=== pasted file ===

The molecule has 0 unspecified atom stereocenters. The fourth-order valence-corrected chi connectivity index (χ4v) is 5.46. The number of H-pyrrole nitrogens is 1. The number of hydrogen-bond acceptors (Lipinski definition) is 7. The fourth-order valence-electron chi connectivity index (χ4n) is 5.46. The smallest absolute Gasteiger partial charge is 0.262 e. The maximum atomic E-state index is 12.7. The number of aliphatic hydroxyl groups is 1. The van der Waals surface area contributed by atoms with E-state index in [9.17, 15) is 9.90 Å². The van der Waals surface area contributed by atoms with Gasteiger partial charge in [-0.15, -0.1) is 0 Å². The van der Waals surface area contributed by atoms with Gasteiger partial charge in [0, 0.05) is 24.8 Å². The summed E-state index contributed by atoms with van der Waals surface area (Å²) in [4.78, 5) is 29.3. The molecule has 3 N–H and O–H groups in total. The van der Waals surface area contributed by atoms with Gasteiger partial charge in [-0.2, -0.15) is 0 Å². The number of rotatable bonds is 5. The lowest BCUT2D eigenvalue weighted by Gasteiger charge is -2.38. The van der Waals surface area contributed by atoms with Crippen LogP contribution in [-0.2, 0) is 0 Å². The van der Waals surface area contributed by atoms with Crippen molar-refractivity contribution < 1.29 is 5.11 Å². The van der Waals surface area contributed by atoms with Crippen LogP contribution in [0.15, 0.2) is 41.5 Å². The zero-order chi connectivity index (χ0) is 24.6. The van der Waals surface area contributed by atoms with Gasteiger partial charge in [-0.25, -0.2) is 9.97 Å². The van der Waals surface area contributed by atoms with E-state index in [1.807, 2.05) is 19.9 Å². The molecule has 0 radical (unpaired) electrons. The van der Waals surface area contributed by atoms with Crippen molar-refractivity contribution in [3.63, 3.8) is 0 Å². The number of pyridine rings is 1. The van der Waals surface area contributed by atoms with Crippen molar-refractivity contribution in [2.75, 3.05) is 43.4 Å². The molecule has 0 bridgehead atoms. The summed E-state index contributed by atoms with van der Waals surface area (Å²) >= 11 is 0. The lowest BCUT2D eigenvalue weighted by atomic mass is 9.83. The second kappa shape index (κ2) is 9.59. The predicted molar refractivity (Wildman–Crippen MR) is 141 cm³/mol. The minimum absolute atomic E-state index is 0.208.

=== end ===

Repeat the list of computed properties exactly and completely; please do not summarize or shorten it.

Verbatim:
The molecule has 0 unspecified atom stereocenters. The fourth-order valence-corrected chi connectivity index (χ4v) is 5.46. The number of H-pyrrole nitrogens is 1. The number of hydrogen-bond acceptors (Lipinski definition) is 7. The fourth-order valence-electron chi connectivity index (χ4n) is 5.46. The smallest absolute Gasteiger partial charge is 0.262 e. The maximum atomic E-state index is 12.7. The number of aliphatic hydroxyl groups is 1. The van der Waals surface area contributed by atoms with E-state index in [9.17, 15) is 9.90 Å². The van der Waals surface area contributed by atoms with Gasteiger partial charge in [-0.15, -0.1) is 0 Å². The van der Waals surface area contributed by atoms with Gasteiger partial charge in [0, 0.05) is 24.8 Å². The summed E-state index contributed by atoms with van der Waals surface area (Å²) in [4.78, 5) is 29.3. The molecule has 3 N–H and O–H groups in total. The van der Waals surface area contributed by atoms with Gasteiger partial charge in [-0.2, -0.15) is 0 Å². The number of rotatable bonds is 5. The lowest BCUT2D eigenvalue weighted by Gasteiger charge is -2.38. The van der Waals surface area contributed by atoms with Crippen LogP contribution in [-0.2, 0) is 0 Å². The van der Waals surface area contributed by atoms with Crippen molar-refractivity contribution < 1.29 is 5.11 Å². The van der Waals surface area contributed by atoms with Crippen LogP contribution in [0.15, 0.2) is 41.5 Å². The zero-order chi connectivity index (χ0) is 24.6. The van der Waals surface area contributed by atoms with Gasteiger partial charge in [-0.25, -0.2) is 9.97 Å². The van der Waals surface area contributed by atoms with E-state index in [1.807, 2.05) is 19.9 Å². The molecule has 0 radical (unpaired) electrons. The van der Waals surface area contributed by atoms with Crippen molar-refractivity contribution in [3.63, 3.8) is 0 Å². The number of pyridine rings is 1. The van der Waals surface area contributed by atoms with Crippen molar-refractivity contribution in [2.75, 3.05) is 43.4 Å². The molecule has 0 bridgehead atoms. The summed E-state index contributed by atoms with van der Waals surface area (Å²) >= 11 is 0. The lowest BCUT2D eigenvalue weighted by atomic mass is 9.83. The second kappa shape index (κ2) is 9.59. The predicted molar refractivity (Wildman–Crippen MR) is 141 cm³/mol. The minimum absolute atomic E-state index is 0.208.